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Newcastle United takeover: a win for sportswashing or football?

On October 7th, a £300m takeover of Newcastle United by the Saudi Arabian Public Investment Fund (PIF) was completed. A Saudi-led consortium completed the deal for the Tyneside football club, almost two years after political and commercial controversies put an end to original talks. The takeover marks a key turning point for Newcastle and its fans. However, beyond the surface level of joy and celebration amongst Newcastle fans, the takeover has been labelled by critics as sportswashing: another attempt to mask Saudi Arabia’s contentious history through sporting investment. Whilst it is impossible to truly discern the motives behind the Saudi Arabian Public Investment Fund’s (PIF) decision, onlookers should be cautious of Saudi Arabian motives to drive status and disguise their human rights record.

The deal

Talks between Amanda Staveley, and her firm PCP Capital Partners, and Mike Ashley, Newcastle owner at the time, began in 2018. Talks failed and Ashley described them as “a complete waste of time”, shattering the hopes of Newcastle fans at the time. However, Staveley persevered and in 2019, she first pitched the idea of purchasing Newcastle United to Yasir Al-Rumayyan, the governor of Saudi Arabia’s sovereign wealth fund (PIF). The initial deal between PIF and Newcastle United collapsed at the final hurdle: the Premier League decided that the deal could not go ahead, given Saudi Arabia’s involvement in a pirate TV network that stole footage of events contracted to Qatar’s beIN Sports. However, following renewed relations between Qatar and Saudi Arabia at the end of 2020, Saudi Arabia pledged to lift blocks on Qatar’s TV network and to investigate piracy.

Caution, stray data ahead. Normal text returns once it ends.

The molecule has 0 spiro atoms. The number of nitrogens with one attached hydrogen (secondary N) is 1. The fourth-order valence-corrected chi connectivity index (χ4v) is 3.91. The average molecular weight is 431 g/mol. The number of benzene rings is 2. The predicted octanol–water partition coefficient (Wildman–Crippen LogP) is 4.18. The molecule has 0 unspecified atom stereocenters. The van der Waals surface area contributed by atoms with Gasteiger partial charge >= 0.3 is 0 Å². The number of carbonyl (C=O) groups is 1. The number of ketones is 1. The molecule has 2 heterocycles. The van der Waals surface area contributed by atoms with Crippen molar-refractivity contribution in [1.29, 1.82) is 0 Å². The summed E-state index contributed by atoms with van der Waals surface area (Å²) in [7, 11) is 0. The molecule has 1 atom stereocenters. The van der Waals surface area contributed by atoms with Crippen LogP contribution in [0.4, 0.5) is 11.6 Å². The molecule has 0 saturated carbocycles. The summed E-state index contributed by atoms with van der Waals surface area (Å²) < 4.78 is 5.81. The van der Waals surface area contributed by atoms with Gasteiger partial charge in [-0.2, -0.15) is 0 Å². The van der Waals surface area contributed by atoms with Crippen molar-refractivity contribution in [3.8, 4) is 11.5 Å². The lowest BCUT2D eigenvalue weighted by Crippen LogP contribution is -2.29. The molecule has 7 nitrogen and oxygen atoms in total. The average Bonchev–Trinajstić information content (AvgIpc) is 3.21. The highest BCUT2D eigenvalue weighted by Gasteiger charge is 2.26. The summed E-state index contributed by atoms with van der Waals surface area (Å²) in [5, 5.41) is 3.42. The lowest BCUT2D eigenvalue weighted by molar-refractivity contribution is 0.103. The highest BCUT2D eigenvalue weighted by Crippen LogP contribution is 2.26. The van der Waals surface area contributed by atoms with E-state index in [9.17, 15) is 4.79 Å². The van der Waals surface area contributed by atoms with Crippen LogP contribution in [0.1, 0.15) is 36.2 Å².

With the final barrier to the deal now removed, the original deal was completed. Newcastle United was sold by Mike Ashley for £305m to the PIF (80% stake), PCP Partners/Amanda Staveley (10% stake) and RB Sports & Media/Jamie Reuben (10% stake). 

Significance to Tyneside

The significance of the deal for Newcastle fans, and the city as a whole, cannot be understated. The Magpies have not won a major trophy since 1955 and the takeover has rekindled hope amongst the glory-starved fanbase. Having faced the injustice of retail tycoon Mike Ashley’s underinvestment for 14 years, it did not take long for fans to celebrate the transfer of ownership. In 2007, following his purchase of Newcastle, Ashley remarked “I want to have fun and win some trophies”. The irony of the statement 14 years on is clear: his tenure saw Newcastle relegated twice (having only been relegated 4 other times in their 129-year history), money spent extremely begrudgingly, and club legends alienated. In the words of journalist Adam Bate, he turned Newcastle into “a zombie club”. It is therefore unsurprising that around 15,000 fans gathered in front of Newcastle’s St James’ Park on the night of October 7th to celebrate the takeover news.

However, whilst it is undeniable that the takeover marks a new era of hope for Newcastle fans, and potentially the creation of a club that may soon be able to compete with the league’s top clubs, remarks of “sportswashing” juxtapose news of the takeover.

Sportswashing